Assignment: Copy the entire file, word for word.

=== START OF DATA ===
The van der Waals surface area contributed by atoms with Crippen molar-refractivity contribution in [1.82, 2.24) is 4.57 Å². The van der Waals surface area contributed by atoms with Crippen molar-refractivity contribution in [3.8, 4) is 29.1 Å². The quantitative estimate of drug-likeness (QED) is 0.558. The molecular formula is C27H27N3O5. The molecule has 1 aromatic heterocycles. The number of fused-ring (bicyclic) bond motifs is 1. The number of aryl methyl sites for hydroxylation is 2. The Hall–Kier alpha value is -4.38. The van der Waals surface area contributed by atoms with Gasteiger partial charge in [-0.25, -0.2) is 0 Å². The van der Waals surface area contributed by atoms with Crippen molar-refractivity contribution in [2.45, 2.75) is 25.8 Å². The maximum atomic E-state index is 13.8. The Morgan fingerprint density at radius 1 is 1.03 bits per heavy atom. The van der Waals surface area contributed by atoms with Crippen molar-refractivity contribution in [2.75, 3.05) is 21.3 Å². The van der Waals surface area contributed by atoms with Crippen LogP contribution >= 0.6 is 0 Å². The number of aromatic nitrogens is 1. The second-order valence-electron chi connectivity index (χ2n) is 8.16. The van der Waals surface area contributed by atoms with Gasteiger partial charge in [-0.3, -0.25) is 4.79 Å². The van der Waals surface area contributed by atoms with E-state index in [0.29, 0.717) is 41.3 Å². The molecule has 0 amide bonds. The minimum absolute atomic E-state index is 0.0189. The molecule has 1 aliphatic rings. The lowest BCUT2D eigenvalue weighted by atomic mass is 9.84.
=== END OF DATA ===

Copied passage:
The van der Waals surface area contributed by atoms with Crippen molar-refractivity contribution in [1.82, 2.24) is 4.57 Å². The van der Waals surface area contributed by atoms with Crippen molar-refractivity contribution in [3.8, 4) is 29.1 Å². The quantitative estimate of drug-likeness (QED) is 0.558. The molecular formula is C27H27N3O5. The molecule has 1 aromatic heterocycles. The number of fused-ring (bicyclic) bond motifs is 1. The number of aryl methyl sites for hydroxylation is 2. The Hall–Kier alpha value is -4.38. The van der Waals surface area contributed by atoms with Gasteiger partial charge in [-0.25, -0.2) is 0 Å². The van der Waals surface area contributed by atoms with Crippen molar-refractivity contribution in [2.45, 2.75) is 25.8 Å². The maximum atomic E-state index is 13.8. The Morgan fingerprint density at radius 1 is 1.03 bits per heavy atom. The van der Waals surface area contributed by atoms with Crippen molar-refractivity contribution in [2.75, 3.05) is 21.3 Å². The van der Waals surface area contributed by atoms with Crippen LogP contribution >= 0.6 is 0 Å². The number of aromatic nitrogens is 1. The second-order valence-electron chi connectivity index (χ2n) is 8.16. The van der Waals surface area contributed by atoms with Gasteiger partial charge in [-0.3, -0.25) is 4.79 Å². The van der Waals surface area contributed by atoms with E-state index in [0.29, 0.717) is 41.3 Å². The molecule has 0 amide bonds. The minimum absolute atomic E-state index is 0.0189. The molecule has 1 aliphatic rings. The lowest BCUT2D eigenvalue weighted by atomic mass is 9.84.